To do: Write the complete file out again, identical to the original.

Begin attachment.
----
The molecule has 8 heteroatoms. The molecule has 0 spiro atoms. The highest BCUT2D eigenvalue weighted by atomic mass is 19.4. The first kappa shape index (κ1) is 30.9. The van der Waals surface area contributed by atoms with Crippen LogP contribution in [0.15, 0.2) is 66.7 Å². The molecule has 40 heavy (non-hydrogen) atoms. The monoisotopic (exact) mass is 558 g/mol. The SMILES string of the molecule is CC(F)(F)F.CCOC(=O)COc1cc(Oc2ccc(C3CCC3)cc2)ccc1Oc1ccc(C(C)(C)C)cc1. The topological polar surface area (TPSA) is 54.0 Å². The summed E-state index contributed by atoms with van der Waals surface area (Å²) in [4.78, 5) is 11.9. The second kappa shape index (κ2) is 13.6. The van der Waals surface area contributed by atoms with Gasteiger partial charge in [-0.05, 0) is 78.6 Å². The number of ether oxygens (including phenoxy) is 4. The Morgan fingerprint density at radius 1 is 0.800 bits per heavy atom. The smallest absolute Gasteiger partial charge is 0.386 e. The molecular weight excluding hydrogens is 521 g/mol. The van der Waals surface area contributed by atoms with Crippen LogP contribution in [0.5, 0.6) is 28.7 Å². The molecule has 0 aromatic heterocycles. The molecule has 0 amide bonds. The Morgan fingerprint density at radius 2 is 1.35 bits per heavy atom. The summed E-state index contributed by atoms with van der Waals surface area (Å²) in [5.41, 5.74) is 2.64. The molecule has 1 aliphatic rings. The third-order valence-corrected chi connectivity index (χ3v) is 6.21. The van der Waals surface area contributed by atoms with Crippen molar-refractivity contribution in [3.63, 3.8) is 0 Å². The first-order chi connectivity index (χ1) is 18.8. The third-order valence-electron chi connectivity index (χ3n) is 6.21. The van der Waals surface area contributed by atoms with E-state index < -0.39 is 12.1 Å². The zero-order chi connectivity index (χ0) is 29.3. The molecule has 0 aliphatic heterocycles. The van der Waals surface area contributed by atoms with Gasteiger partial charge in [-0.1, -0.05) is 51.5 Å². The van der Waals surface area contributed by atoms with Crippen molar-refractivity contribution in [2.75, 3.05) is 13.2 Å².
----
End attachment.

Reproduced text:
The molecule has 8 heteroatoms. The molecule has 0 spiro atoms. The highest BCUT2D eigenvalue weighted by atomic mass is 19.4. The first kappa shape index (κ1) is 30.9. The van der Waals surface area contributed by atoms with Crippen LogP contribution in [0.15, 0.2) is 66.7 Å². The molecule has 40 heavy (non-hydrogen) atoms. The monoisotopic (exact) mass is 558 g/mol. The SMILES string of the molecule is CC(F)(F)F.CCOC(=O)COc1cc(Oc2ccc(C3CCC3)cc2)ccc1Oc1ccc(C(C)(C)C)cc1. The topological polar surface area (TPSA) is 54.0 Å². The summed E-state index contributed by atoms with van der Waals surface area (Å²) in [4.78, 5) is 11.9. The second kappa shape index (κ2) is 13.6. The van der Waals surface area contributed by atoms with Gasteiger partial charge in [-0.05, 0) is 78.6 Å². The number of ether oxygens (including phenoxy) is 4. The Morgan fingerprint density at radius 1 is 0.800 bits per heavy atom. The smallest absolute Gasteiger partial charge is 0.386 e. The molecular weight excluding hydrogens is 521 g/mol. The van der Waals surface area contributed by atoms with Crippen LogP contribution in [0.5, 0.6) is 28.7 Å². The molecule has 0 aromatic heterocycles. The molecule has 0 amide bonds. The Morgan fingerprint density at radius 2 is 1.35 bits per heavy atom. The summed E-state index contributed by atoms with van der Waals surface area (Å²) in [5.41, 5.74) is 2.64. The molecule has 1 aliphatic rings. The third-order valence-corrected chi connectivity index (χ3v) is 6.21. The van der Waals surface area contributed by atoms with Crippen molar-refractivity contribution in [3.63, 3.8) is 0 Å². The first-order chi connectivity index (χ1) is 18.8. The third-order valence-electron chi connectivity index (χ3n) is 6.21. The van der Waals surface area contributed by atoms with E-state index < -0.39 is 12.1 Å². The zero-order chi connectivity index (χ0) is 29.3. The molecule has 0 aliphatic heterocycles. The van der Waals surface area contributed by atoms with Gasteiger partial charge in [-0.1, -0.05) is 51.5 Å². The van der Waals surface area contributed by atoms with Crippen molar-refractivity contribution in [2.75, 3.05) is 13.2 Å².